Athletes are encouraged to work for the pin as well, which occurs when one combatant holds the opponent on his or her back continuously for 20 seconds. Ippon is awarded for this in traditional judo. In freestyle, however, four points are awarded and the match continues. Freestyle contestants can also score two points for hold downs of 10 seconds, and one for five seconds. When one athlete pins the other, the referee instructs the pinner to work to a submission. If this does not occur within a ten-second window, then the official stops the action, and the competitors return to their feet.

A single point can also be scored by passing the guard, or by sweeping or rolling one’s opponent from the bottom in the guard position.

If a freestyle match fails to produce ippon, then it goes to the scoreboard after the five-minute period is up. If a participant takes an advantage of 12 points or more, the match is stopped and the leading combatant is considered the winner by superior decision.

Henges, who placed fourth in the 2009 Panamerican games, has fought in plenty of more conventional judo events, but he still prefers freestyle.

“I have no desire to do straight judo. It’s just not even fun anymore.” Henges said.

Ironically, most people with experience in freestyle judo say it more closely mirrors Jigoro Kano’s original concept of the sport.

“IJF is a great organization, and they have the best judo athletes in the world, but what they’re doing is not a reflection of what I think Kano wanted,” Henges said. “Freestyle judo is way more like what traditional judo was supposed to be because it emphasizes every aspect of grappling.”

The Freestyle Nationals have continued in 2010 and 2011. More freestyle tournaments are starting to pop up in other places around the country, as well. The first freestyle judo tournament held outside of the United States took place April 10 in South Wales, Australia.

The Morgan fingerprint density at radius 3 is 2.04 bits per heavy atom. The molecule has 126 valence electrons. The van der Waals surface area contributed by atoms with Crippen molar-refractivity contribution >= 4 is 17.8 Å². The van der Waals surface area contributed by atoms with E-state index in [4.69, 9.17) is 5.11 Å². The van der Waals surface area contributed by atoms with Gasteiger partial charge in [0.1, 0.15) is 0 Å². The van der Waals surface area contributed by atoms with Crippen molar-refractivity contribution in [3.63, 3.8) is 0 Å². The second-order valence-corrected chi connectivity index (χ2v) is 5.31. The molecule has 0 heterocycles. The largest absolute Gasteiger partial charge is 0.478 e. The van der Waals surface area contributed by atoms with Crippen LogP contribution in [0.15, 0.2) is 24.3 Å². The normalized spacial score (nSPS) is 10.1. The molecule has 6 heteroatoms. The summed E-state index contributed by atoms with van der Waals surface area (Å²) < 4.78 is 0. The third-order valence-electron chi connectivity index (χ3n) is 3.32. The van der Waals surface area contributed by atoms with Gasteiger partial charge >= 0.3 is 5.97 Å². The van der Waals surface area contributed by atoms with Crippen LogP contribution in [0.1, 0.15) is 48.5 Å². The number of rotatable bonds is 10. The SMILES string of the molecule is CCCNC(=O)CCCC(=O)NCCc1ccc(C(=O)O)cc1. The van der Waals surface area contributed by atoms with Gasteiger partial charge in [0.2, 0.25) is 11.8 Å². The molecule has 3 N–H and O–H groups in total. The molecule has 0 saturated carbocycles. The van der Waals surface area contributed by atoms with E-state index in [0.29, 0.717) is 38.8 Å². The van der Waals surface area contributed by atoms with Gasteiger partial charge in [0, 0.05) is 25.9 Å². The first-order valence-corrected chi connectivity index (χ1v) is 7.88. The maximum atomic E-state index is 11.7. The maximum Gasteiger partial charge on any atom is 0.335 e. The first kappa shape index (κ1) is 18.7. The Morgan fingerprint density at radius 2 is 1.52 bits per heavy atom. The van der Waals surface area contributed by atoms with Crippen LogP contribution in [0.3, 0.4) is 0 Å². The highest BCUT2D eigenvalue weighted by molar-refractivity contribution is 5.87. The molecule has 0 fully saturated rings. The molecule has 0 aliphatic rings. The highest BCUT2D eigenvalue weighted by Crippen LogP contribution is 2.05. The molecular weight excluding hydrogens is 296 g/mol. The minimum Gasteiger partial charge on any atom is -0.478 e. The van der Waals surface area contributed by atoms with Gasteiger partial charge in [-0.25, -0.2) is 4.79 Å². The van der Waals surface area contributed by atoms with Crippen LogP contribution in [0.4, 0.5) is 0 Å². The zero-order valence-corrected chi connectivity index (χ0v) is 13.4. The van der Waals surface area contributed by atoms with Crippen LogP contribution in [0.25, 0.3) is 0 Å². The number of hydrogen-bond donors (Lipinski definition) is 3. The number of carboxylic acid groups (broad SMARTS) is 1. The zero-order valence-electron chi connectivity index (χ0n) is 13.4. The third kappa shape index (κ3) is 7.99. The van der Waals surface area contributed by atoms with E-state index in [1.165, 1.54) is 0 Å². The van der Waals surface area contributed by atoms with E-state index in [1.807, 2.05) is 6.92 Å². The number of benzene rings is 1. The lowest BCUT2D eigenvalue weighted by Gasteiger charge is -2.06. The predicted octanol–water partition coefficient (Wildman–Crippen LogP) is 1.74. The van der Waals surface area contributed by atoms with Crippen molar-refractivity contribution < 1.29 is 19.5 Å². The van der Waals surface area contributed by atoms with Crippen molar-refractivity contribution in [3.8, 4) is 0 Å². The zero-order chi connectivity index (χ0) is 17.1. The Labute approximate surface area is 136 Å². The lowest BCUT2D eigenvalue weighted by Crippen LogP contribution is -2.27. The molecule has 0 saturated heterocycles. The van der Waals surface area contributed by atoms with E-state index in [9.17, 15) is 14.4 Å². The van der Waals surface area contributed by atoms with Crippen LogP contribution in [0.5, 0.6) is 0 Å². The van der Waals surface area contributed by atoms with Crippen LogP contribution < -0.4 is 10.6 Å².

Scott sees a continued potential for growth in the sport. Its inclusive nature brings athletes from various disciplines of combat sport together.

Scott is confident in freestyle judo’s staying power, and doesn’t care what the critics say.

“There are a lot of people in judo who are afraid to rock the boat, and we’ve kind of done that with freestyle,” Scott said. “There’s people out there who say ‘well, that’s not traditional judo’. Well, it is, actually. We’re going back to the real early elements of the hard core ways judo was as a sport.”


Freestyle Judo




Martial Arts Planet

Freestyle Judo? Bjj?

Discussion in ‘Judo‘ started by odysseus, Sep 2, 2013.

Would freestyle judo basically be BJJ with throws?


By Steve Scott

When it gets down to it, good judo is good judo and what freestyle judo is simply allowing for the full range of judo skills and tactics to be used in a contest. Although many adaptations of judo have emerged since its inception in 1882, there is only one judo and that is the Kodokan Judo of Jigoro Kano. Kodokan Judo is more than simply a sporting event, but, without any doubt, the sport aspect of judo is what has made it an activity that is popular in every corner of the world. Freestyle judo is an outgrowth or continuation of judo as a sporting activity with adaptations in how a judo match is scored making it an uncompromising approach to judo competition. It’s most definitely not my intention to invent a new “style” of judo or in any way replace the Kodokan Judo of Jigoro Kano. Judo, as a combat sport, has stood the test of time and whether people realize it or not, has been the technical and theoretical basis for many other combat sports as well.